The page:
Tag Archives: Botanist

Folk Metal: The Knots and Thorns of Roots Music



“Folk metal” sounds like some sort of hideously incongruous juxtaposition, like “petroleum cupcake.” Folk music is rippling water, swaying bows, and long naps amidst the dandelions; metal is twisted cancerous demons belching fire and destroying all that is good. Happy pure-hearted folk and miserable metal from the foul pit: never the twain shall meet.

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Botanist’s Black Metal Floral Apocalypse


Metal imagery is rife with full of rotting corpses, toothy devils, blasphemy, and meat. Cannibal Corpse, Mastodon, Emperor, Black Sabbath and Deicide—those are the kinds of aggressive band names that are natural fits for the genre. Botanist, not so much.

But for Otrebor, the evil genius behind Botanist, botany and metal go together like leaves and flowers. Since 2011, the San Francisco-based Otrebor has released six albums and three EPs under the Botanist moniker. On each one, Otrebor plays drums and shimmering hammered dulcimer while sing-screaming twisted lyrics about ominous fecundity. “Climb high/ Stems twine/ Grow wide/ Pinnate leaflets/ Jasmine scent/ Behemoth trunk /Immense strength/ Wisteria.”

Botanist’s two most recent albums represent a departure for him. The Collective: Setlist 2017, which will be released in the upcoming months, is a bit more visceral and groove-driven than his previous work, and has a more of a “live” feel, in part because it’s a group effort. Toorpand and Daturus of death metal outfit Sentient Ignition play bass and drums respectively, while Cynoxylon of powerviolence/hardcore band Concrete Walls provides vocals and plays harmonium.  This version of the group is scheduled to tour Europe in the fall.

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Lotus Thief Draw From Ancient Texts to Create Dark Spiritual Epics

Lotus Thief
Lotus Thief. Photo by Hemali Zaveri.

A brief listen to Gramarye, the second album by San Francisco-based Lotus Thief, reveals an abundance of both conceptual and compositional artistry. Consisting of five tracks, only one of which is under eight minutes in length, the album covers a wide swath of musical ground—there are hints of prog, post-metal, psychedelia, shoegaze, classical, and experimental soundtrack music. The album’s stylistic restlessness is held together by lyrical themes concerning magic and mythology.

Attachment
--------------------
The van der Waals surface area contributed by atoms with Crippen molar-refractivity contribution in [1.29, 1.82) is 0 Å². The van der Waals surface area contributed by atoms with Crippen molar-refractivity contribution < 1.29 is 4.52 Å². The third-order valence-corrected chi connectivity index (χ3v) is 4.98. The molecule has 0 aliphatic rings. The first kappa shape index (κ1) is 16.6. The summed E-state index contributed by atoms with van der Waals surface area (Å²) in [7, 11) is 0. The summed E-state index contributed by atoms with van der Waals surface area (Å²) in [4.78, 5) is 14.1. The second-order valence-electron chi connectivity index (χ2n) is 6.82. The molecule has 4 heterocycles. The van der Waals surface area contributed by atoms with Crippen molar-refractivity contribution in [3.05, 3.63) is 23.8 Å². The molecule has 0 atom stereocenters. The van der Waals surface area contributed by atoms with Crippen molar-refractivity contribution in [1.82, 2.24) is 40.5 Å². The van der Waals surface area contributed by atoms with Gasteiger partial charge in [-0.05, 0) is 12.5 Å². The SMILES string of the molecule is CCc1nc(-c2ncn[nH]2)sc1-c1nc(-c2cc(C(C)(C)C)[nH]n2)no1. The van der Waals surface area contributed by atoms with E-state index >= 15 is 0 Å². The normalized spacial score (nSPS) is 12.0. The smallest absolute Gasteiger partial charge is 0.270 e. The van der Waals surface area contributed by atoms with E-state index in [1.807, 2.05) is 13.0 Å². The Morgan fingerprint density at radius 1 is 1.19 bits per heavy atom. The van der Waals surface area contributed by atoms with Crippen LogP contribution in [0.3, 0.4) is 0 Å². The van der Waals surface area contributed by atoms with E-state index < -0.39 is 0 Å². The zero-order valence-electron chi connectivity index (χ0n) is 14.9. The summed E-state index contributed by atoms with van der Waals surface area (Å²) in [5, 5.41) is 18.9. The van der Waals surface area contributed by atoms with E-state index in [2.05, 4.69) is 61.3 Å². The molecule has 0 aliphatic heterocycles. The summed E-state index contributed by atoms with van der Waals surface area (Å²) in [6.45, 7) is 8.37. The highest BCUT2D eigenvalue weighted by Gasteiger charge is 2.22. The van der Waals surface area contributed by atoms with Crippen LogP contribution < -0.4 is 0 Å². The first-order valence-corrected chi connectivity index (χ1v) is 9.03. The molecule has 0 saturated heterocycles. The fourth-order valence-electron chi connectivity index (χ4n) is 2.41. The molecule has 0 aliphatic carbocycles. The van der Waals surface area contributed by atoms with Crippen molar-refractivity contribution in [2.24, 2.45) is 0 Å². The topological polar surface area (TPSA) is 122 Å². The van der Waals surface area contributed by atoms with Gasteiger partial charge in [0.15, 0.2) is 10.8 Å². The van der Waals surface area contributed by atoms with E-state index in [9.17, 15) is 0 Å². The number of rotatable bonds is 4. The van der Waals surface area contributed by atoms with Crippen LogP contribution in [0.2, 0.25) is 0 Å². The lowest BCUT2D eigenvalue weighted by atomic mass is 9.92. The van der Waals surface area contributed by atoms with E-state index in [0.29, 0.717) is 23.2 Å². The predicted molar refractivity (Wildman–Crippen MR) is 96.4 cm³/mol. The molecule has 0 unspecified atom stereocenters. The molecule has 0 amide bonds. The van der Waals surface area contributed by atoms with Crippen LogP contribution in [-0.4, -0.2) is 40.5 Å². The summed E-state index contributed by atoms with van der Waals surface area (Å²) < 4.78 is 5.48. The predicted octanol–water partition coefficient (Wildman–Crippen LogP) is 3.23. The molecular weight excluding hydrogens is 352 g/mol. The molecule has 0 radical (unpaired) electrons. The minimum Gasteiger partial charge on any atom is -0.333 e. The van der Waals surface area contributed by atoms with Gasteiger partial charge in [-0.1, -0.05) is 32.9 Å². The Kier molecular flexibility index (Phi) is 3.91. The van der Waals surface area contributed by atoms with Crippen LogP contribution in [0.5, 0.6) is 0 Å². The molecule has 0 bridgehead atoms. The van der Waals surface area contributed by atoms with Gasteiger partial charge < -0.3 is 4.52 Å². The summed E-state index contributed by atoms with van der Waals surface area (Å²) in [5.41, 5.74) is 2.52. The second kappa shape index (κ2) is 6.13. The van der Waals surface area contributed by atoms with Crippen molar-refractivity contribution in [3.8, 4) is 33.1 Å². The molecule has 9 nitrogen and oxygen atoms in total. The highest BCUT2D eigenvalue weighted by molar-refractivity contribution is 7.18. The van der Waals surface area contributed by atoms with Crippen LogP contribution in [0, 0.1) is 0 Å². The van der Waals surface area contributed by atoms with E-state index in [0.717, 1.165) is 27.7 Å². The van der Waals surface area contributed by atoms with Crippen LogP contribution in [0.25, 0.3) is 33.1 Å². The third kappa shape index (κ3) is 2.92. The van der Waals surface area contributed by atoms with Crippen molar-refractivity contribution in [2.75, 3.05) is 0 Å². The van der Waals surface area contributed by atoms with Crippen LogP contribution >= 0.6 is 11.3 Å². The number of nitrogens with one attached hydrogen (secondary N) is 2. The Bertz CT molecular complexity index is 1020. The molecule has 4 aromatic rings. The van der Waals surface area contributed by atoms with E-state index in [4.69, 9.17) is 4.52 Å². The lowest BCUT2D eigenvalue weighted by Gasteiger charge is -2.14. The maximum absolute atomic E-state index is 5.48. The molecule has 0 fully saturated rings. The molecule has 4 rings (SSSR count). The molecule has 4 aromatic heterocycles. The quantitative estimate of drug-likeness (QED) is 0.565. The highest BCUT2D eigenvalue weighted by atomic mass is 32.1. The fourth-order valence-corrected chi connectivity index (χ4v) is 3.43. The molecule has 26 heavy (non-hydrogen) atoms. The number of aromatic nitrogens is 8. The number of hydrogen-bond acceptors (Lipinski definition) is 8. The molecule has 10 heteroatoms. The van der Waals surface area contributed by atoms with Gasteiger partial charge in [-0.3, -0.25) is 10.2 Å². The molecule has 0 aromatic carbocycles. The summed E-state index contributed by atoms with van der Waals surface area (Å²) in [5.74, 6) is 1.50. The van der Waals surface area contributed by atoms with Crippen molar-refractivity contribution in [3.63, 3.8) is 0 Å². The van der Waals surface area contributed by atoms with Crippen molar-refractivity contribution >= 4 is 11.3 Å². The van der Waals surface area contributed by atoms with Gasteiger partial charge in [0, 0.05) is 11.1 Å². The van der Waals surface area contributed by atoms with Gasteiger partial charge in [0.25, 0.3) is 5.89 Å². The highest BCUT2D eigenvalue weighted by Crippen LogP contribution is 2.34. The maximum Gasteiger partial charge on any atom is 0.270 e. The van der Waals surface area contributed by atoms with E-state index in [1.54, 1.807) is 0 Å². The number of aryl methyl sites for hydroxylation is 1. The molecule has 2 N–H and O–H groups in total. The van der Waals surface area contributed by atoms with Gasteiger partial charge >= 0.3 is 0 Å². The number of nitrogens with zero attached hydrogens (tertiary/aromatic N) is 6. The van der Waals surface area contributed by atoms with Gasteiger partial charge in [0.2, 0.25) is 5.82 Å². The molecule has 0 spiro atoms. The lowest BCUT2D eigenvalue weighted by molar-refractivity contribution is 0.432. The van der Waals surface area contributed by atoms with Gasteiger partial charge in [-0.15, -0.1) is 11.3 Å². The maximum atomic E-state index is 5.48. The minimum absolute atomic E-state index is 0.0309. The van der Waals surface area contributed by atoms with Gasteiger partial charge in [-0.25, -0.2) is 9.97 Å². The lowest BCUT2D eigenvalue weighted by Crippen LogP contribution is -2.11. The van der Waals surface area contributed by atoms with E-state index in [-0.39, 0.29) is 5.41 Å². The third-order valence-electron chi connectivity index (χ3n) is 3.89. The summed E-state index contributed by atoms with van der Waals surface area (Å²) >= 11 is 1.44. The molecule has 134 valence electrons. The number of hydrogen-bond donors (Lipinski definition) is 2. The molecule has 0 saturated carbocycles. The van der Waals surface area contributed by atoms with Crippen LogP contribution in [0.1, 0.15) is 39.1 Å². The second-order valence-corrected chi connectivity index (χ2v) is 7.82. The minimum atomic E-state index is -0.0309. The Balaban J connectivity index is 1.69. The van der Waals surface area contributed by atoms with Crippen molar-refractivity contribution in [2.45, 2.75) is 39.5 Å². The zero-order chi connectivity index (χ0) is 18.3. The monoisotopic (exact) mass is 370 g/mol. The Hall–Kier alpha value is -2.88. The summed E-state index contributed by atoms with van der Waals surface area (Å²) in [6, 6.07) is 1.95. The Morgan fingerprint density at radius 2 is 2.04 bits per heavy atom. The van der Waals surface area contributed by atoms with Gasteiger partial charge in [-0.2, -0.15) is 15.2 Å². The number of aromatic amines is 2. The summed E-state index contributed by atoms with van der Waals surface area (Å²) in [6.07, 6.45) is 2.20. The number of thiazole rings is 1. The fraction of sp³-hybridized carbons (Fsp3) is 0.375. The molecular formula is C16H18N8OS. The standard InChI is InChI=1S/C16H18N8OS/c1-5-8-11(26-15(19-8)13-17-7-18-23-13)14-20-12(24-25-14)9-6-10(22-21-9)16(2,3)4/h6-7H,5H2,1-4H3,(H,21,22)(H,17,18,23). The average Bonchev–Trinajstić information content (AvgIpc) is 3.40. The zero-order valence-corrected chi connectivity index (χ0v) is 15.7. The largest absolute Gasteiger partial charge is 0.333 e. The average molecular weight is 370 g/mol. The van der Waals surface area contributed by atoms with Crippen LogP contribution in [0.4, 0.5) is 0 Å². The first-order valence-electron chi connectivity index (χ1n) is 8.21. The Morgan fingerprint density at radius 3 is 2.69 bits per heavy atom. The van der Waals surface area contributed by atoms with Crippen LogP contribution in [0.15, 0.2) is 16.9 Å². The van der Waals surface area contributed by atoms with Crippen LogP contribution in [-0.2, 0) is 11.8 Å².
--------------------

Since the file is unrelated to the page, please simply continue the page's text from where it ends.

“The music I love the most plays with memory and creates images that are genuinely magical,” says frontwoman and songwriter Bezaelith (real name Beth Gladding). “It’s this powerful force that impacts people on many different levels.”

Like the epic poem The Odyssey, on which the track “Circe” is based, Gramarye is a lyrical journey through landscapes that are alternatively rocky and peaceful. Many of those lyrics are pulled directly from the texts in which they’re based and the musical intensity  swells and recedes with the dramatic arc of the narrative. “The Book of the Dead,” builds from ethereal vocals and evocative melodies into a fusillade of blast beats and whispered, sepulchral vocals. “Idisi” blends gossamer guitars and choir vocals with ominous rhythms and stabbing, atonal guitars.

Bezaelith, an English teacher sought inspiration from various fictional, spiritual and occult texts she has read over the years. “The Book of Lies” is about the influence of Aleister Crowley, and “Idisi” addresses the medieval “Merseburg Incantations.”

“These stories all just called to me,” Bezaelith says. “I started reading through these texts, and the words pretty much landed where they belonged in the songs.”

During a lengthy, revealing conversation, Bezaelith talked about the birth of Lotus Thief, the contributions of one-man metal iconoclast Otrebor (Botanist) to Lotus Thief’s sound, the impetus for Gramarye, the near-death experience that gave the multi-instrumentalist new drive and her strange connection to the Salem witch trials.

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